• DanielPeterson

          I completely agree, Chad.

          • GrimGrinningGhost

            Cool. Maybe blog about some of those things next time, since you’ve blogged about them….never.

          • DanielPeterson

            There are literally millions of things about which I’ve never blogged.

            Some of them are things about which I care a great deal.

            Feel free to do your own blog and your own entries. There’s plenty for everyone to do.

    • Rusted Sun

      Thank you Chad. I agree with your comment. The dismissive and mocking tone of this article shows the author’s lack of understanding of women’s issues in the church.

      • DanielPeterson

        And how, exactly, does it show that?

        You don’t know anything about my attitude toward women’s issues in the church.

        (I laugh at baseless presumption, too. In fact, it’s one of the most laughable things I know.)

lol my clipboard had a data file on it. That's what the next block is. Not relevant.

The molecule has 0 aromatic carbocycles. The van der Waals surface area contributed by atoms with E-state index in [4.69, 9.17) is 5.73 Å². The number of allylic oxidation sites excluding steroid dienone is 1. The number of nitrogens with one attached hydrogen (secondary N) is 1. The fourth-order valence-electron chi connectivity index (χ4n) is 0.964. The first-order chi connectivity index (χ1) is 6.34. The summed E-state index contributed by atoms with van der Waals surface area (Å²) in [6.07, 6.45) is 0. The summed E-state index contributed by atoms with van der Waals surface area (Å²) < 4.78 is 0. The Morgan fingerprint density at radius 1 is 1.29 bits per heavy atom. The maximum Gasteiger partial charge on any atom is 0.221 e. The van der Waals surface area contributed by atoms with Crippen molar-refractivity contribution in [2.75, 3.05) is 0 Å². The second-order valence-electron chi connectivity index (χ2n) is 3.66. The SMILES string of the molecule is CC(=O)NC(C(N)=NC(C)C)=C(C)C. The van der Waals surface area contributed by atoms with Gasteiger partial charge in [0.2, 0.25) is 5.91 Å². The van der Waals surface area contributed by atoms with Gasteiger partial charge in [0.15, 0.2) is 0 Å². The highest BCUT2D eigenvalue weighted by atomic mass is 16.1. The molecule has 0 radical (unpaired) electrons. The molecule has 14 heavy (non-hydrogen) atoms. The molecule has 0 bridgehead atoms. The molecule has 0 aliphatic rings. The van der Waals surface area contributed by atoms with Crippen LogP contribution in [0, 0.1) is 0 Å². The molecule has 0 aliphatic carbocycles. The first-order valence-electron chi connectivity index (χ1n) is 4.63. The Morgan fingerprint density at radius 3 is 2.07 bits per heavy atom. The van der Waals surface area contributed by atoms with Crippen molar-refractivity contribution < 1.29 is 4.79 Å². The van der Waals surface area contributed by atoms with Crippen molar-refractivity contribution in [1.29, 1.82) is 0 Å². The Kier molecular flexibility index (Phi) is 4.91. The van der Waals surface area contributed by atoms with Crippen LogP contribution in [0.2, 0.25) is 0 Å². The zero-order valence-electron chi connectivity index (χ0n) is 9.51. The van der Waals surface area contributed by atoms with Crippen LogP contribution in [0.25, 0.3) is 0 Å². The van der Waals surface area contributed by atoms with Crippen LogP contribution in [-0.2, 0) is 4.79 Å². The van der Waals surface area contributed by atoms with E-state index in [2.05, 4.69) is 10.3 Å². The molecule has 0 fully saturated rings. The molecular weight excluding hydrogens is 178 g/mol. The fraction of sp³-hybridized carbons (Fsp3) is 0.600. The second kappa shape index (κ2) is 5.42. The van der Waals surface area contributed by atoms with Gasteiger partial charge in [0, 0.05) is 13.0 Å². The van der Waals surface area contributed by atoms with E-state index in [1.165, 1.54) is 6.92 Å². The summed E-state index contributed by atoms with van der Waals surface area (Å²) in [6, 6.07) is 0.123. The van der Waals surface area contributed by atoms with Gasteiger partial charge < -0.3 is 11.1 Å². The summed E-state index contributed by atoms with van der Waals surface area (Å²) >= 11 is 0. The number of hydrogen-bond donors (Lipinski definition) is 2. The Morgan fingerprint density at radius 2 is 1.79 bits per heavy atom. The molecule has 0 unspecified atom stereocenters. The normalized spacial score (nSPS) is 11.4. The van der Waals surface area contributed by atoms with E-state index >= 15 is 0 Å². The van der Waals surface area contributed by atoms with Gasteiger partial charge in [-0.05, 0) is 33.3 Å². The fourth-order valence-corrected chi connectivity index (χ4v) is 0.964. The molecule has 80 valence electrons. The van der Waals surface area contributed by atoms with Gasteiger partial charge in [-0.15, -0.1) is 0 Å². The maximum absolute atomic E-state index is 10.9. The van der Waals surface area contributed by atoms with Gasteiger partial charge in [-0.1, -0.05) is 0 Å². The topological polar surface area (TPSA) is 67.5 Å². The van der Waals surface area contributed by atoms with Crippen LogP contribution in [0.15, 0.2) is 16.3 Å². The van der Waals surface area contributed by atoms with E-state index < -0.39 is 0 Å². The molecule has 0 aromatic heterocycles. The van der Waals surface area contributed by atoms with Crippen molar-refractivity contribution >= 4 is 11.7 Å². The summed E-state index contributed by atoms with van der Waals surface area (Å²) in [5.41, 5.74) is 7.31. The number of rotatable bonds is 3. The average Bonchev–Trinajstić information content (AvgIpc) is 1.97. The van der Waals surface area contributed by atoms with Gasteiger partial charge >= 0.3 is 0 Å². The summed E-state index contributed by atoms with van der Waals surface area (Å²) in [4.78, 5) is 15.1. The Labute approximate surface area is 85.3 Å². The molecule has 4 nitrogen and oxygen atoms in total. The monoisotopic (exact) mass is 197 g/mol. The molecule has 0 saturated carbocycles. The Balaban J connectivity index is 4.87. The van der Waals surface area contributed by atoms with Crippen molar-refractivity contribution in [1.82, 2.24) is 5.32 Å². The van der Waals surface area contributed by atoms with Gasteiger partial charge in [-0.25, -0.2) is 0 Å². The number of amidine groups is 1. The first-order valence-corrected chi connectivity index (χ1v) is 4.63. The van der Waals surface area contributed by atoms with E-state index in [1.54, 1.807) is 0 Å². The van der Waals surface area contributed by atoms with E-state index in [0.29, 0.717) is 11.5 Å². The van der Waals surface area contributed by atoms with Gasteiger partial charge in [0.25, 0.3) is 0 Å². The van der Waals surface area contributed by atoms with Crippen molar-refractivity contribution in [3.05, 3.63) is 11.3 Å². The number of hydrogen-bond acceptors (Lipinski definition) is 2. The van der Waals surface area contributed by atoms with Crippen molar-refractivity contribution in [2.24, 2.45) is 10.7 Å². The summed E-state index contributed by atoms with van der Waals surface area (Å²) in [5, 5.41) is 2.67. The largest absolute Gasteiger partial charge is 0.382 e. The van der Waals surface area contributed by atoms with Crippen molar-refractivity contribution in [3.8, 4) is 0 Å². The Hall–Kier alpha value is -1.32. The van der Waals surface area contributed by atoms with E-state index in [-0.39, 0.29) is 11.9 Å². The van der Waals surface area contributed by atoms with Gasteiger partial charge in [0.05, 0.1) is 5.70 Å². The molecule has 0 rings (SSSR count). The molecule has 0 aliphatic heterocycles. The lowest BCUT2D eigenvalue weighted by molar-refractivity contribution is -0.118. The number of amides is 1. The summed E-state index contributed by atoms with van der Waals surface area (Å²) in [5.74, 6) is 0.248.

• Darren

      “I think she wore pants because as a believing Mormon she feels that we can do better in the way men and women work together within the church.”

      So what did she *do* that sunday to help men and women work better?

  • Gwen

    I wore pants today. Nobody said anything, because I wear pants sometimes when it is especially cold outside and it’s easier to manage a toddler that way. But a few women wear pants often in our ward, and nobody ever says anything then either (and contrary to some opinions, I had no protest or political motivations for wearing pants today or any day). I have appreciated the discussion surrounding pants though, because it has initiated conversations (sometimes rude, sometimes respectful) about the differences between doctrine and culture.

    • DanielPeterson

      Thank you for your report. At the risk of coming off as oppressive or contemptuous toward women, I want to say that I have no problem at all with your wearing pants.

  • bfwebster